Tuesday, November 27, 2007

Season 1 Episode 5
Written by Katherine Lingenfelter
Directed by Peter O’Fallon

Being the Halloween installment of Pushing Daisies, this one plays like one of those apparently supernatural revenge deals that turns out to be a Scooby-Doo episode.
Hmm. Now that I think about it, this plays like Tim Burton’s Sleepy Hollow, minus the overly Gothic Hammer touches and the flying heads.
Despite that less-than-flattering description though, this turns out to be another great episode, and certainly a better viewing experience than Sleepy Hollow.

The whodunit plot involves Olive’s past as a prize-winning jockey (winner of the… wait for it… Jock-Off 2000), and the unfortunate death by trampling of John Joseph Jacobs (Groove’s Hamish Linklater, also seen on The New Adventures of Old Christine).
When the other jockeys from the Jock-Off 2000 wind up getting trampled by what they believe is the ghost of John Joseph Jacobs (complete with fire-breathing horse), Olive begins to fear for her life.
As it turns out though, and no big surprise here, the real killer is Mamma Jacobs (Barbara Barrie, from TV’s Barney Miller, Suddenly Susan, and Bryan Fuller’s past show, Dead Like Me), long embittered by her son’s ruined career.
And John Joseph isn’t really dead, though he is taller now…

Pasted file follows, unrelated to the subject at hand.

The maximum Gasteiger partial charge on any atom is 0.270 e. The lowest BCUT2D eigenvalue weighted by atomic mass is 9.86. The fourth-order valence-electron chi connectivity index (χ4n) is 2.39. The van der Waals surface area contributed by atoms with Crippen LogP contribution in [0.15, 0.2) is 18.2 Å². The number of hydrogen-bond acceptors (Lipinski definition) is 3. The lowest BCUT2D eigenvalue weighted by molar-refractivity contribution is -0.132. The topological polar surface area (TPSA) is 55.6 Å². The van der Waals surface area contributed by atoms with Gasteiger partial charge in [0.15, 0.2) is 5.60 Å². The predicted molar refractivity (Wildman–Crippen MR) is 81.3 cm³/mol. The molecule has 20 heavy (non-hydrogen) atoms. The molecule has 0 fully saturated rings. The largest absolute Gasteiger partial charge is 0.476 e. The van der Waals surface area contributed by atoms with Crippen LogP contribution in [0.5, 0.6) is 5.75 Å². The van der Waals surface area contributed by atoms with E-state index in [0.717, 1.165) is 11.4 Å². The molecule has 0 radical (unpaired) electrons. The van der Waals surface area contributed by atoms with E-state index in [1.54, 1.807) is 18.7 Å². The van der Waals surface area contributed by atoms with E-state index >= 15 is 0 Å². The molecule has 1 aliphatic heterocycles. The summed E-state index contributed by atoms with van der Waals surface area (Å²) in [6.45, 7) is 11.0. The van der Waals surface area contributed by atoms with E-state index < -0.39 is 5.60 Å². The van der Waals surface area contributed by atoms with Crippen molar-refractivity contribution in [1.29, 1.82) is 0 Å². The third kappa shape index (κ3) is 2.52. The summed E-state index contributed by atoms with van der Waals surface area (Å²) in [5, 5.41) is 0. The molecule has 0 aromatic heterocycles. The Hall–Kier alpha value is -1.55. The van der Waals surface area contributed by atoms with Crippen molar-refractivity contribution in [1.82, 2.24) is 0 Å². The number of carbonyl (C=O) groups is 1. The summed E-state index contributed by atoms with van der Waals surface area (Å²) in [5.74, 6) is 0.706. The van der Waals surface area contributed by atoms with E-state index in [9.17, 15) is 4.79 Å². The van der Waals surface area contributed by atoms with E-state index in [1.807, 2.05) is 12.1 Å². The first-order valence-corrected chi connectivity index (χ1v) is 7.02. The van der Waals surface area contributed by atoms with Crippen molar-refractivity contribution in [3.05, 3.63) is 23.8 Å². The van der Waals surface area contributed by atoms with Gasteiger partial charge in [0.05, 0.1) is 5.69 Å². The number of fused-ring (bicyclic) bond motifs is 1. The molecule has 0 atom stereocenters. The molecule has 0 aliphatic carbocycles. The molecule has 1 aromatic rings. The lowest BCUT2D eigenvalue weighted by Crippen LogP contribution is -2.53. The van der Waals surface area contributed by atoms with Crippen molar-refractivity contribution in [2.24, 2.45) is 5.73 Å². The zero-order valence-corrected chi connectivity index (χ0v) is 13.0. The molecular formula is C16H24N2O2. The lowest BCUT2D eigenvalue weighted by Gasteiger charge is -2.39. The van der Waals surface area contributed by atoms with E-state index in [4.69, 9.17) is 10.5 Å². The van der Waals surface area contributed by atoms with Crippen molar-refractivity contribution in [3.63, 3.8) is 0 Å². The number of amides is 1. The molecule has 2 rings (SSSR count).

Meanwhile, the episode’s subplot involves the childhood event that traumatized poor Ned into the Halloween-o-phobe he is today.
Halloween was when he found out that his father had moved on after his mother’s death. Moved on quite literally, to a new home, and a new wife, and a couple of new sons. (The scene with little Ned and Digby in make-shift ghost costumes made from blankets, as they stand outside Ned’s dad’s new home, while Ned’s dad walks away with his new family, is heart-breaking.)

Sure, this one’s got some hiccups: Mamma Jacobs actually took the time and effort to rig a horse with some fire-breathing apparatus? And in the climactic chase sequence, Olive and Chuck run out of the house? The killer’s on a horse, for Pete’s sake. This would have been a wonderful time to ignore Sidney Prescott’s words of wisdom and run up the stairs.
But hey, some of the best bits of Pushing Daisies are the personal bits after all, and here, we see Ned coming to terms with his Daddy issues (as Lost has proven, there’s always a lot of dramatic traction to be gained from Daddy issues).
And you gotta admit, Emerson’s imaginary phone call with the money is a riot.

(Image courtesy of pushing-daisies.com.)

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